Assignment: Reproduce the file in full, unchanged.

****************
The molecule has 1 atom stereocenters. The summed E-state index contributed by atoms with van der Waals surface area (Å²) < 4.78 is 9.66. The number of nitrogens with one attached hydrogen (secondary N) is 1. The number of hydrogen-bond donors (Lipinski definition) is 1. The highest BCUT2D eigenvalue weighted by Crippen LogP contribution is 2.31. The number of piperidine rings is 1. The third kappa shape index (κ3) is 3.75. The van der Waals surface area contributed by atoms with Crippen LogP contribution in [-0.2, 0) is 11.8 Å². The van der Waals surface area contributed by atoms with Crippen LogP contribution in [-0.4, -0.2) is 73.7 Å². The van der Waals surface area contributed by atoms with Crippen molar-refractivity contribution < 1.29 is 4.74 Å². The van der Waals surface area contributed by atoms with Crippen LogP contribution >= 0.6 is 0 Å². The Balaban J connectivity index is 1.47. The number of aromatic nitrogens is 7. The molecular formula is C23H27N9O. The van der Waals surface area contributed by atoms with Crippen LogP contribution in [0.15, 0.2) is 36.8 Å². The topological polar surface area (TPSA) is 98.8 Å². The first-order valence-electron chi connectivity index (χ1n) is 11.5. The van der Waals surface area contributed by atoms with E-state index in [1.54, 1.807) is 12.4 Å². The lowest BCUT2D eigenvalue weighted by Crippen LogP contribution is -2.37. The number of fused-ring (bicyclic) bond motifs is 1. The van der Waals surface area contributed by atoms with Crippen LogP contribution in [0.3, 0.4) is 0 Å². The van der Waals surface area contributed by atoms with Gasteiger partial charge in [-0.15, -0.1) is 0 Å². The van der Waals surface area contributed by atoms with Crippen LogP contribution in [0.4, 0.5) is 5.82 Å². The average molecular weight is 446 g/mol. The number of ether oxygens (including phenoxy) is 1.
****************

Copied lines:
The molecule has 1 atom stereocenters. The summed E-state index contributed by atoms with van der Waals surface area (Å²) < 4.78 is 9.66. The number of nitrogens with one attached hydrogen (secondary N) is 1. The number of hydrogen-bond donors (Lipinski definition) is 1. The highest BCUT2D eigenvalue weighted by Crippen LogP contribution is 2.31. The number of piperidine rings is 1. The third kappa shape index (κ3) is 3.75. The van der Waals surface area contributed by atoms with Crippen LogP contribution in [-0.2, 0) is 11.8 Å². The van der Waals surface area contributed by atoms with Crippen LogP contribution in [-0.4, -0.2) is 73.7 Å². The van der Waals surface area contributed by atoms with Crippen molar-refractivity contribution < 1.29 is 4.74 Å². The van der Waals surface area contributed by atoms with Crippen LogP contribution >= 0.6 is 0 Å². The Balaban J connectivity index is 1.47. The number of aromatic nitrogens is 7. The molecular formula is C23H27N9O. The van der Waals surface area contributed by atoms with Crippen LogP contribution in [0.15, 0.2) is 36.8 Å². The topological polar surface area (TPSA) is 98.8 Å². The first-order valence-electron chi connectivity index (χ1n) is 11.5. The van der Waals surface area contributed by atoms with E-state index in [1.54, 1.807) is 12.4 Å². The lowest BCUT2D eigenvalue weighted by Crippen LogP contribution is -2.37. The number of fused-ring (bicyclic) bond motifs is 1. The van der Waals surface area contributed by atoms with Crippen LogP contribution in [0.3, 0.4) is 0 Å². The van der Waals surface area contributed by atoms with Gasteiger partial charge in [-0.15, -0.1) is 0 Å². The van der Waals surface area contributed by atoms with Crippen LogP contribution in [0.4, 0.5) is 5.82 Å². The average molecular weight is 446 g/mol. The number of ether oxygens (including phenoxy) is 1.